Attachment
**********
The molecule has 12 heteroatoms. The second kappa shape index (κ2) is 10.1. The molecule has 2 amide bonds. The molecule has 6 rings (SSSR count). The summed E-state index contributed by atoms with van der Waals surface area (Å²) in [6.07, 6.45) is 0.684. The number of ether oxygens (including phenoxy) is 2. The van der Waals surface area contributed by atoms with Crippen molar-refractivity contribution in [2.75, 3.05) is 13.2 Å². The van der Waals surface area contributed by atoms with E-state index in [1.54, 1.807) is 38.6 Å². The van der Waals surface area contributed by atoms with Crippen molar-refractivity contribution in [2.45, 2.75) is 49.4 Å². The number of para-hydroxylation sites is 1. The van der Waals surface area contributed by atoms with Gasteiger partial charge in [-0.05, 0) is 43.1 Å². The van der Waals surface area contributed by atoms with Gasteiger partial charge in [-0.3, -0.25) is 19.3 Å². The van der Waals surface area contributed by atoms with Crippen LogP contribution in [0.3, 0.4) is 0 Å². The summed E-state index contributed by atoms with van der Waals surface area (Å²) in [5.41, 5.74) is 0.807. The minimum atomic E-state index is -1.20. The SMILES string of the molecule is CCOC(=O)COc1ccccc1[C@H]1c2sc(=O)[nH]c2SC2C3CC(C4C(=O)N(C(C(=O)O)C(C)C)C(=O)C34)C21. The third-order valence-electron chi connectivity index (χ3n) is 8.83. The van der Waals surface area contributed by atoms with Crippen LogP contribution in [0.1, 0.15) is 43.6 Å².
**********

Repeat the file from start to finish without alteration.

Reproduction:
The molecule has 12 heteroatoms. The second kappa shape index (κ2) is 10.1. The molecule has 2 amide bonds. The molecule has 6 rings (SSSR count). The summed E-state index contributed by atoms with van der Waals surface area (Å²) in [6.07, 6.45) is 0.684. The number of ether oxygens (including phenoxy) is 2. The van der Waals surface area contributed by atoms with Crippen molar-refractivity contribution in [2.75, 3.05) is 13.2 Å². The van der Waals surface area contributed by atoms with E-state index in [1.54, 1.807) is 38.6 Å². The van der Waals surface area contributed by atoms with Crippen molar-refractivity contribution in [2.45, 2.75) is 49.4 Å². The number of para-hydroxylation sites is 1. The van der Waals surface area contributed by atoms with Gasteiger partial charge in [-0.05, 0) is 43.1 Å². The van der Waals surface area contributed by atoms with Gasteiger partial charge in [-0.3, -0.25) is 19.3 Å². The van der Waals surface area contributed by atoms with Crippen LogP contribution in [0.3, 0.4) is 0 Å². The summed E-state index contributed by atoms with van der Waals surface area (Å²) in [5.41, 5.74) is 0.807. The minimum atomic E-state index is -1.20. The SMILES string of the molecule is CCOC(=O)COc1ccccc1[C@H]1c2sc(=O)[nH]c2SC2C3CC(C4C(=O)N(C(C(=O)O)C(C)C)C(=O)C34)C21. The third-order valence-electron chi connectivity index (χ3n) is 8.83. The van der Waals surface area contributed by atoms with Crippen LogP contribution in [0.1, 0.15) is 43.6 Å².